Capsule History

Americans have been launching time capsules into the future for over a century now, and today we’re creating more than ever. Why is it that so few reach their destination? And that so many merely bore their recipients?

Ever since it was dedicated in 1933, Cincinnati’s Union Terminal has been one of the city’s most stirring sights. It’s a museum center now, but when I was growing up in the 1950s, train trips with my parents began and ended in that vast half-dome rotunda. There’s one thing about being a kid, and a short one at that: You get to know what’s close to the ground. So it was that while most eyes were drawn up to the terminal’s majestic murals, I spotted a small plaque to the right of the entrance, just above the pavement.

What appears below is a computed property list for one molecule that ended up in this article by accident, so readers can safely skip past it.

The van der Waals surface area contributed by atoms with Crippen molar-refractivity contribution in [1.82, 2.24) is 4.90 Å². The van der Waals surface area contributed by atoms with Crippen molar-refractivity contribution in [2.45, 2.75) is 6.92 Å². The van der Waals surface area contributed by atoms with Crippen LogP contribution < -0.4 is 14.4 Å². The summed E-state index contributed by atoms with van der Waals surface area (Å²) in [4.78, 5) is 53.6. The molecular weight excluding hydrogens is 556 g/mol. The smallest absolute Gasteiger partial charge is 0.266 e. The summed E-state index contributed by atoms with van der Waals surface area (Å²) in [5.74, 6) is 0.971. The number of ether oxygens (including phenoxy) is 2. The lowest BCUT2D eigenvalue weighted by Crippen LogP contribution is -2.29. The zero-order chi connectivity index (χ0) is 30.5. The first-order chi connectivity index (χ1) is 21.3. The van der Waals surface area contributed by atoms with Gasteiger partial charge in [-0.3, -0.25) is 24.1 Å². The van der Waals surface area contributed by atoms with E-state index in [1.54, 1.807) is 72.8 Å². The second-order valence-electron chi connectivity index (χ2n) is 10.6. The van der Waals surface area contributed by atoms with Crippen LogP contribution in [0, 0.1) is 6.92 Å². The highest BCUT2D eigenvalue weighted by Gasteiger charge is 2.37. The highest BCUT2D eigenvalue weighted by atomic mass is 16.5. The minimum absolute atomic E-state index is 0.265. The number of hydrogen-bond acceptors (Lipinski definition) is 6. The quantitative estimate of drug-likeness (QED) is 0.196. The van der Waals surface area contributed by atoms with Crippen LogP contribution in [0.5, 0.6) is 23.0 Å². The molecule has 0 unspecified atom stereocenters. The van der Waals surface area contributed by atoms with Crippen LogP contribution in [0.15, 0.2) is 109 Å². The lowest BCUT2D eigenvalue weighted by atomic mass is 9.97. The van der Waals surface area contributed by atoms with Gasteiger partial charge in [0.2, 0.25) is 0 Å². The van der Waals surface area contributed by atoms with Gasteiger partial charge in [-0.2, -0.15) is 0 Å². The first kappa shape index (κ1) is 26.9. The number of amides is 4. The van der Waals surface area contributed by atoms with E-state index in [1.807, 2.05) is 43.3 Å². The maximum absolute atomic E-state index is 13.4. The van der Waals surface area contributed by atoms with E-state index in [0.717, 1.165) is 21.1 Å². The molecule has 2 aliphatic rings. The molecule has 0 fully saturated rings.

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Only One Life, But Three Hangings

In September a statue of Nathan Hale, martyr-patriot of the Revolution, is to be unveiled near the main entrance to the CIA headquarters in Washington. A similar statue has stood for some years next to the headquarters of the FBI, and there are other copies of it in New London and Bristol, Connecticut, and at Phillips Academy, Andover, Massachusetts. Hale was hanged by the British in New York in 1776 while on a behind-the-lines espionage mission for General Washington.Read more »